Jazzing up street food

To many in Singapore, making local favourites such as laksa or chicken rice fancy is the worst of crimes. Yet it may be one of the ways to ensure the longevity of street food.

This was one of the many issues raised during the World Street Food Congress Dialogue-Hackathon, which started yesterday. The two-day dialogue continues today and is attended by about 300 participants, including regional media and industry professionals.

Speakers today will include Mr Stephen Werther, who is currently working with celebrity chef Anthony Bourdain on the upcoming Singapore-style hawker centre called Bourdain Market in New York.

Yesterday's topics included the revolution of street food culture in the Philippines and India, the growth of street food culture in Bolivia, and how street food is presented as fancy cuisine in London.

Executive chef Peter Lloyd of Southeast Asian restaurant Spice Market in London's W Hotel presents diners with his interpretation of various dishes, inspired by cuisines in the region.

He was head chef at Malaysian restaurant Suka at the Sanderson Hotel seven years ago, and is known for dishes such as black pepper shrimp with sundried pineapple, inspired by Singapore's black pepper crab.

The 40-year-old calls his foray into South-east Asian cuisine "studying again" as he had to learn all about the ingredients and techniques required for cooking the smorgasbord of dishes.

On convincing diners about his culinary skills in cooking Asian dishes, he says: "It's like I'm given a free pass. I'm allowed to have the freedom to learn and remember how dishes are created, and to modify them slightly. I could do Vietnamese spring rolls with lobster and it would be a five-star dish."

Singapore's breakfast favourite - kaya toast and soft-boiled eggs - is also given the five-star transformation, into a pandan macaron with kaya jam and soya sauce ice cream.

Spice Market, started by three- Michelin-starred chef Jean-Georges Vongerichten in New York, also has an outpost in Doha.

The dialogue is part of the congress, which includes a street food Jamboree that is open to the public. It runs till Sunday at the open field beside Tan Quee Lan Street in North Bridge Road, near Bugis MRT station.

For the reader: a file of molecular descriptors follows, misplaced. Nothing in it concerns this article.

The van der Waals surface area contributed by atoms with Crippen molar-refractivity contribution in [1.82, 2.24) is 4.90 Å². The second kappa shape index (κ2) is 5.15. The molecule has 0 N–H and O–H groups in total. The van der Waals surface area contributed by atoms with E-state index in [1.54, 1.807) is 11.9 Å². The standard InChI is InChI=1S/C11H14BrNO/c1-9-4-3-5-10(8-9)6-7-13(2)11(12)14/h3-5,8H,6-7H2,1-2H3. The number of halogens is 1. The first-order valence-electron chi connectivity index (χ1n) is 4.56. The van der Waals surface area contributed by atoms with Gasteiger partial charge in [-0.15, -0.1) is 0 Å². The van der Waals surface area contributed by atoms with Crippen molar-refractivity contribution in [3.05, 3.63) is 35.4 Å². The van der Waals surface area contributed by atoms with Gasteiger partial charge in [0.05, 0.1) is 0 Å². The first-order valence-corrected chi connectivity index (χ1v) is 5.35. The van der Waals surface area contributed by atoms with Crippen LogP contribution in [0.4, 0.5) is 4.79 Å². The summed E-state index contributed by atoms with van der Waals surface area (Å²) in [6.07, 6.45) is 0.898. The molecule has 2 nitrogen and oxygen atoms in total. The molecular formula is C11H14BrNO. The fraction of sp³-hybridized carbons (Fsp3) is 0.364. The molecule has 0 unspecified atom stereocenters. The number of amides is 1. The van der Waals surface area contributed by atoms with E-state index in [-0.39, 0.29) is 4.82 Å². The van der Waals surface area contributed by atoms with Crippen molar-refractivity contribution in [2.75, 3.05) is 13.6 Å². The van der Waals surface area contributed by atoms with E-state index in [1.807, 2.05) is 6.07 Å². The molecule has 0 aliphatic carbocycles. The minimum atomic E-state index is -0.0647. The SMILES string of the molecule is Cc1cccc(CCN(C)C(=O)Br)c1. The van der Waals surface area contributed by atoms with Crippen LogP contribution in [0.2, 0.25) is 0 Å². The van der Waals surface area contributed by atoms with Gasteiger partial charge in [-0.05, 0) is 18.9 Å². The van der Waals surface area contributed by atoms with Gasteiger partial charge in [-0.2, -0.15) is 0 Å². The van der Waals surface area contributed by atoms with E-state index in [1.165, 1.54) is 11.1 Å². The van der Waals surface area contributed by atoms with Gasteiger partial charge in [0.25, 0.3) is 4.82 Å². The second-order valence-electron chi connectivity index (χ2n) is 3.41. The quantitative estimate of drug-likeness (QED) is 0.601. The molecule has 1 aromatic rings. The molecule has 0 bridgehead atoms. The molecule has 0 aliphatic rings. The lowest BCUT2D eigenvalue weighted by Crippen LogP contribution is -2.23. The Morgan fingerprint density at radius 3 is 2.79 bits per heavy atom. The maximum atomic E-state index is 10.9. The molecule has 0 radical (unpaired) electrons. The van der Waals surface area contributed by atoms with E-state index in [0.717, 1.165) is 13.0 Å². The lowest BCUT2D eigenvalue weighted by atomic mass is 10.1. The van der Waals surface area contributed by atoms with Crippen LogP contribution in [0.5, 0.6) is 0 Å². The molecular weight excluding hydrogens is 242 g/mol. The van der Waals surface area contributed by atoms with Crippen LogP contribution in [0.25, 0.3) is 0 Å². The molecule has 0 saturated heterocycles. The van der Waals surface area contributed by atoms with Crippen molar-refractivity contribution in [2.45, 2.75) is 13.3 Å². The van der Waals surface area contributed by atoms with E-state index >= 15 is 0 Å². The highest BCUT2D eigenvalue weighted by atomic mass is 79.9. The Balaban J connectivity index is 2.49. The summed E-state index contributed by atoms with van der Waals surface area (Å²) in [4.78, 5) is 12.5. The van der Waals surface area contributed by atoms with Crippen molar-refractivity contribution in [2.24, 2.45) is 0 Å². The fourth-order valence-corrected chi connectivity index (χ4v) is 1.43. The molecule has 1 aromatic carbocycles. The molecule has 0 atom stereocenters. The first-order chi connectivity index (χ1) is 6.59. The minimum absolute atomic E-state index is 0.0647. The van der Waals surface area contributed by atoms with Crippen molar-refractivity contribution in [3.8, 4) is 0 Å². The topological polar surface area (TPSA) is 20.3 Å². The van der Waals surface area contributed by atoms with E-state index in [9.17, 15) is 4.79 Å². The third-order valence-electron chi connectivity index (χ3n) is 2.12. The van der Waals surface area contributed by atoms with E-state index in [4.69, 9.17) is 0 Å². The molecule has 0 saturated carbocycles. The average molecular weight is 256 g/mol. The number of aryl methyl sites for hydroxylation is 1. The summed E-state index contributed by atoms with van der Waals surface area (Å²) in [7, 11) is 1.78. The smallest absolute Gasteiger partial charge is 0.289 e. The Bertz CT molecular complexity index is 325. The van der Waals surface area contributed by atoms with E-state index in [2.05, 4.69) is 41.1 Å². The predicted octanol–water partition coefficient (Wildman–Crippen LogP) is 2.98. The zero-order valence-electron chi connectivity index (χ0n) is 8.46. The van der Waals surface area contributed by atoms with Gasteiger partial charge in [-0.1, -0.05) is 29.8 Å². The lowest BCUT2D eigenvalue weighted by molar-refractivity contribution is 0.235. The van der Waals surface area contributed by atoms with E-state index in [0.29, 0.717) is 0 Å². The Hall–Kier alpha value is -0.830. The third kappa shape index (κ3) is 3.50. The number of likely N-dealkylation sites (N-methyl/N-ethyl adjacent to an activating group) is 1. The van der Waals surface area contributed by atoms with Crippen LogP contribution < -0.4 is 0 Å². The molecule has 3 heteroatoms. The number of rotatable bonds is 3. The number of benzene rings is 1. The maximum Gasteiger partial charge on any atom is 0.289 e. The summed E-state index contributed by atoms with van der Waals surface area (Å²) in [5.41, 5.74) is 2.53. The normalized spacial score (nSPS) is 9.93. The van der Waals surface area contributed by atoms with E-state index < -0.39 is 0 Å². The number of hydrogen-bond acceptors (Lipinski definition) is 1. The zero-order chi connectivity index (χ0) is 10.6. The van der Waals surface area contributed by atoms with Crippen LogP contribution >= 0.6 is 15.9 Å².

Entry is free and dishes cost from $4.50. Payment can be made via Nets FlashPay, Nets or coupons bought on site.

The event is organised by food consultancy and food guide publisher Makansutra and supported by the Singapore Tourism Board.

Mr Anton Diaz, founder of food and travel blog Our Awesome Planet in the Philippines, is pushing for awareness of Filipino cuisine, some dishes updated for a broader audience.

He highlights Filipino dishes that are part of the Jamboree, including Cebu lechon (roast suckling pig) stuffed with truffle oil paella from Pepita's Kitchen, and sisig - pig ears, cheek and jowl, boiled then grilled and mixed with chicken liver, onions, calamansi and chilli - from Bale Dutung Sisig.

Modernised local dishes include har cheong gai (prawn paste chicken) burger with sweet potato fries from Hong Kong Street Chun Kee; and mee kuah - thick spicy noodle soup with half-boiled egg and minced meat - from Ma Deen Biasa.

These stalls are in the SG Pavilion, part of the National Heritage Board's SG50 Deliciously Singaporean exhibition.

The exhibition highlights local food heritage and will feature 50 uniquely Singapore dishes and pop-up cooking demonstrations around the island.

Mr Lawrence Wong, Minister for Culture, Community and Youth, and chairman of the SG50 Programme Office, was guest of honour at the opening of the congress yesterday, where he took part in a roti john cooking demonstration.

Student Fadzil Alip, 19, who is doing a final-year course in culinary and catering management at Temasek Polytechnic, says the dialogue was an eye-opener on street food culture overseas. "I love hawker food and I think we take our hawker heritage for granted here. With more people going to cafes and restaurants, the culture may die out.

"I wouldn't mind being a hawker, as my grandparents used to sell mee soto in Geylang Serai. But I would probably do something more modern with the mee soto so that it remains trendy."





What: Mr Ooi Joon Tuck, 60, and his Thai wife Lee Khoe Moei, 42, specialise in Nonya dishes in their private catering business in Penang. They showcase fried turnip lettuce wrap with black satay ($9).


What: This Indonesian soto ayam ($8) dish was created in 1970 by the father of owner Hartono Sadi. The spiced chicken soup is topped with lime juice, chilli and "koya" powder, made with a blend of fried shrimp crackers, shallots and onions.


What: Cool down with a churros sundae ($8) from Churros Locos, a two-year-old food cart from Portland, Oregon. The sundae includes vanilla ice cream and two fried dough pastry sticks rolled in cinnamon sugar.


What: This Javanese tofu salad ($7) includes deepfried beancurd served with rice cakes, noodles, bean sprouts and nuts. It is drenched in a coconut milk and peanut sauce, and topped with onion crackers.

Book it


Where: Open field opposite Parco Bugis Junction, Tan Quee Lan Street, at the intersection of Rochor and North Bridge roads

When: Jamboree: Today, 5 to 11pm; Tomorrow, 4 to 11pm; Saturday & Sunday, 1 to 11pm

Admission: Jamboree: Free entry, food prices start at $4.50; payment via Nets FlashPay, Nets or coupons

Info: Call 6438-4038 or go to www.wsfcongress.com

This article was first published on April 9, 2015.
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